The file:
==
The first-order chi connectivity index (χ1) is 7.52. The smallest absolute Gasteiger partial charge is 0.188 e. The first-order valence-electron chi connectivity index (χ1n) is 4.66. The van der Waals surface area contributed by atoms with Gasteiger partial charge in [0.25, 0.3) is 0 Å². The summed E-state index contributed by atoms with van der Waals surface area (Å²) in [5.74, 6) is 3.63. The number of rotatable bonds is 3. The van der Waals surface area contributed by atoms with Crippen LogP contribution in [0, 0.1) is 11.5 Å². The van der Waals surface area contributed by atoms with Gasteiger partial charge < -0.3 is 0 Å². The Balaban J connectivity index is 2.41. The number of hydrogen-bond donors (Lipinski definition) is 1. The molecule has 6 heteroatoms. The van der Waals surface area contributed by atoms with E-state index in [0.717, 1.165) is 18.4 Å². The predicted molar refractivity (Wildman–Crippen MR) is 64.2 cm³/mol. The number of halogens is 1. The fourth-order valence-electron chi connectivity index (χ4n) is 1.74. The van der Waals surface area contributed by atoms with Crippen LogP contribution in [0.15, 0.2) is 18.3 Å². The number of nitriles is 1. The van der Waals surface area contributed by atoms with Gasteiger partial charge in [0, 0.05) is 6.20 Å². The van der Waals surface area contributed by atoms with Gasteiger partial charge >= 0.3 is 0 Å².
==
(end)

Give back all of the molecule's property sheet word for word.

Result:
The first-order chi connectivity index (χ1) is 7.52. The smallest absolute Gasteiger partial charge is 0.188 e. The first-order valence-electron chi connectivity index (χ1n) is 4.66. The van der Waals surface area contributed by atoms with Gasteiger partial charge in [0.25, 0.3) is 0 Å². The summed E-state index contributed by atoms with van der Waals surface area (Å²) in [5.74, 6) is 3.63. The number of rotatable bonds is 3. The van der Waals surface area contributed by atoms with Crippen LogP contribution in [0, 0.1) is 11.5 Å². The van der Waals surface area contributed by atoms with Gasteiger partial charge < -0.3 is 0 Å². The Balaban J connectivity index is 2.41. The number of hydrogen-bond donors (Lipinski definition) is 1. The molecule has 6 heteroatoms. The van der Waals surface area contributed by atoms with E-state index in [0.717, 1.165) is 18.4 Å². The predicted molar refractivity (Wildman–Crippen MR) is 64.2 cm³/mol. The number of halogens is 1. The fourth-order valence-electron chi connectivity index (χ4n) is 1.74. The van der Waals surface area contributed by atoms with Crippen LogP contribution in [0.15, 0.2) is 18.3 Å². The number of nitriles is 1. The van der Waals surface area contributed by atoms with Gasteiger partial charge in [0, 0.05) is 6.20 Å². The van der Waals surface area contributed by atoms with Gasteiger partial charge >= 0.3 is 0 Å².